Bringing the wonder of old-school survey maps into three dimensions
Reinhard produced the maps as a way to better grasp a region’s geography himself while also telling a story about what forces created it. He tended to choose regions with a personal connection or those that piqued his curiosity. “I am from Indiana, which always felt so flat and boring,” he told Colossal. “When I began rendering the elevation data for the state, the story of the land emerged. The glaciers that receded across the northern half of the state after the last ice age scraped and gouged and shaped the land in a way that is spectacularly clear.”
Many students struggle to decipher geology and geography maps, so for Reinhard, the project was a way to gain a better understanding of the forces that shaped American landscapes. “As a visual person, I was most intrigued by the ability to visually harness data and create images that helped me gain insight into locations,” he said. “I felt empowered by the ability to collect and process the vast amounts of information freely available, and create beautiful images.”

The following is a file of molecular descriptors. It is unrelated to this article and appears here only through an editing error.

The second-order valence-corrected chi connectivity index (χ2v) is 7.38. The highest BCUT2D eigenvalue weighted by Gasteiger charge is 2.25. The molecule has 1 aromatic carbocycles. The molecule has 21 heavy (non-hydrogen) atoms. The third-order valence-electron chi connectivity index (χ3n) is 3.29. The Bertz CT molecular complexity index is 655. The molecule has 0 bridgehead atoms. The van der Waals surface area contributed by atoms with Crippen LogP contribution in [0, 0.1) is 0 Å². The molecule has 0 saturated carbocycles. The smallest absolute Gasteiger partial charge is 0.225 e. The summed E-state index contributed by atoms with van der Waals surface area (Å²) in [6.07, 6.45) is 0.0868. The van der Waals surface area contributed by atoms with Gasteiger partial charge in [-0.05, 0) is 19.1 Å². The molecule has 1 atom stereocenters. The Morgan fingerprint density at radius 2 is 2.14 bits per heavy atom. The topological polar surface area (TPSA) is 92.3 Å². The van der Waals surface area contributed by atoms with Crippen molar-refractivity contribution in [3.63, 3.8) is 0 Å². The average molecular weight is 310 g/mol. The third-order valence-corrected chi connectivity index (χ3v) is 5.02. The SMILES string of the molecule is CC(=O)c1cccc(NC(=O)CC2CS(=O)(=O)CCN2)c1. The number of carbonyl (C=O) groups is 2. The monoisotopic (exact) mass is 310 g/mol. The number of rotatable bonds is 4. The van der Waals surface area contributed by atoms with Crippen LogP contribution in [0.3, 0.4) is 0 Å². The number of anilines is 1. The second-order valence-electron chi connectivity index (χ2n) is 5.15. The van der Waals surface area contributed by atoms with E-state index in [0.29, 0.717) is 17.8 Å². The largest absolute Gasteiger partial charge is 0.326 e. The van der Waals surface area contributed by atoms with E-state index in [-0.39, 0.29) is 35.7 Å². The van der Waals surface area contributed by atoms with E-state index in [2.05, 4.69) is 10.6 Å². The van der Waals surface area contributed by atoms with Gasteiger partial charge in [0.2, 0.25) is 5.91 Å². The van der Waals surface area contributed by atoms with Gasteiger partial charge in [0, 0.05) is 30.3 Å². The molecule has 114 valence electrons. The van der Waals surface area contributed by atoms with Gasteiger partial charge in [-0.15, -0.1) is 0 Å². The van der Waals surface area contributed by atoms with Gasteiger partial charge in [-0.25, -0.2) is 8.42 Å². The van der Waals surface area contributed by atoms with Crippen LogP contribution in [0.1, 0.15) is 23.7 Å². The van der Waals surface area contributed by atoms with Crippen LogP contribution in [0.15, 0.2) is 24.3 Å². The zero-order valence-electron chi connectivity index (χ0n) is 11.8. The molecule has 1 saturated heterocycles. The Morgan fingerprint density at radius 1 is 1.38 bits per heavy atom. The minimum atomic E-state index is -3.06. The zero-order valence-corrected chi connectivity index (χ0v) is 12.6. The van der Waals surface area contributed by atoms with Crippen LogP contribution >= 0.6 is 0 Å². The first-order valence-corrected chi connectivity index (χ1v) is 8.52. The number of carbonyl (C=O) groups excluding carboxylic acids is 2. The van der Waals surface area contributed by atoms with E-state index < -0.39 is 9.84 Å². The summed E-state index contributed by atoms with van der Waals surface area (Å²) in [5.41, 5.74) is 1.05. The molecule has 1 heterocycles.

The US Geological Survey created maps starting in the 1800s not only to aid industry, but as educational tools for tourists and students. As such, it tried to make them as accessible as possible through the use of color and other touches.
Reinhard has taken that idea to its logical next step by incorporating true 3D that lets mountains and other objects cast shadows, adding to the realism and making them more engaging. His 3D map of Yellowstone Park, based on a preliminary 1878 geological survey, is particularly engaging (above, left). You can buy high-quality prints of his Chromogenic prints that use traditional color photography development, on his website.